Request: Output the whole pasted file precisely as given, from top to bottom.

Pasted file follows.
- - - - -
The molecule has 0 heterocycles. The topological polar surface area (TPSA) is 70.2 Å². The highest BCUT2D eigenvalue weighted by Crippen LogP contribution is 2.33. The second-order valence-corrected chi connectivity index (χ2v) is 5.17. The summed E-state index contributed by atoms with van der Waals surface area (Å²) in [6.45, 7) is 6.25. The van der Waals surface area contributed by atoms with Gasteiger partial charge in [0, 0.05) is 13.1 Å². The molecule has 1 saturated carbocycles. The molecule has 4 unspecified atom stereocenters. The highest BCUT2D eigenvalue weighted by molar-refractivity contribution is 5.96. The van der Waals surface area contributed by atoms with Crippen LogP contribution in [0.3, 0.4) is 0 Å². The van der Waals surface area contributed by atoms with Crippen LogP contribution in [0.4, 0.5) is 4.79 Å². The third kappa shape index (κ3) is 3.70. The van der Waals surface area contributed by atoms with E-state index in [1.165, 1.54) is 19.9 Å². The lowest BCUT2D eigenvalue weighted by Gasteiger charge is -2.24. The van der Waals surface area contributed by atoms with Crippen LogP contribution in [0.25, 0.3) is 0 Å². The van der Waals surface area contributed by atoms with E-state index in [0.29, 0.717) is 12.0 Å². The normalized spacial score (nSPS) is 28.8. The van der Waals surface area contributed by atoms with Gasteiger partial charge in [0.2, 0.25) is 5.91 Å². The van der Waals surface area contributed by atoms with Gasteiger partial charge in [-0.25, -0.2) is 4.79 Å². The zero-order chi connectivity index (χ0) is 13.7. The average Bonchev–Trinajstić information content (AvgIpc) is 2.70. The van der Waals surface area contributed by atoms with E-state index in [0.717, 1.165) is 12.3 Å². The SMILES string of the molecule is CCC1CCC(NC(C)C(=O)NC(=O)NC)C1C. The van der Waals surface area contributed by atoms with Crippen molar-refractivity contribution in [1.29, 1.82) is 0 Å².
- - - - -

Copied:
The molecule has 0 heterocycles. The topological polar surface area (TPSA) is 70.2 Å². The highest BCUT2D eigenvalue weighted by Crippen LogP contribution is 2.33. The second-order valence-corrected chi connectivity index (χ2v) is 5.17. The summed E-state index contributed by atoms with van der Waals surface area (Å²) in [6.45, 7) is 6.25. The van der Waals surface area contributed by atoms with Gasteiger partial charge in [0, 0.05) is 13.1 Å². The molecule has 1 saturated carbocycles. The molecule has 4 unspecified atom stereocenters. The highest BCUT2D eigenvalue weighted by molar-refractivity contribution is 5.96. The van der Waals surface area contributed by atoms with Crippen LogP contribution in [0.3, 0.4) is 0 Å². The van der Waals surface area contributed by atoms with Crippen LogP contribution in [0.4, 0.5) is 4.79 Å². The third kappa shape index (κ3) is 3.70. The van der Waals surface area contributed by atoms with E-state index in [1.165, 1.54) is 19.9 Å². The lowest BCUT2D eigenvalue weighted by Gasteiger charge is -2.24. The van der Waals surface area contributed by atoms with Crippen LogP contribution in [0.25, 0.3) is 0 Å². The van der Waals surface area contributed by atoms with E-state index in [0.29, 0.717) is 12.0 Å². The normalized spacial score (nSPS) is 28.8. The van der Waals surface area contributed by atoms with Gasteiger partial charge in [0.2, 0.25) is 5.91 Å². The van der Waals surface area contributed by atoms with Gasteiger partial charge in [-0.25, -0.2) is 4.79 Å². The zero-order chi connectivity index (χ0) is 13.7. The average Bonchev–Trinajstić information content (AvgIpc) is 2.70. The van der Waals surface area contributed by atoms with E-state index in [0.717, 1.165) is 12.3 Å². The SMILES string of the molecule is CCC1CCC(NC(C)C(=O)NC(=O)NC)C1C. The van der Waals surface area contributed by atoms with Crippen molar-refractivity contribution in [1.29, 1.82) is 0 Å².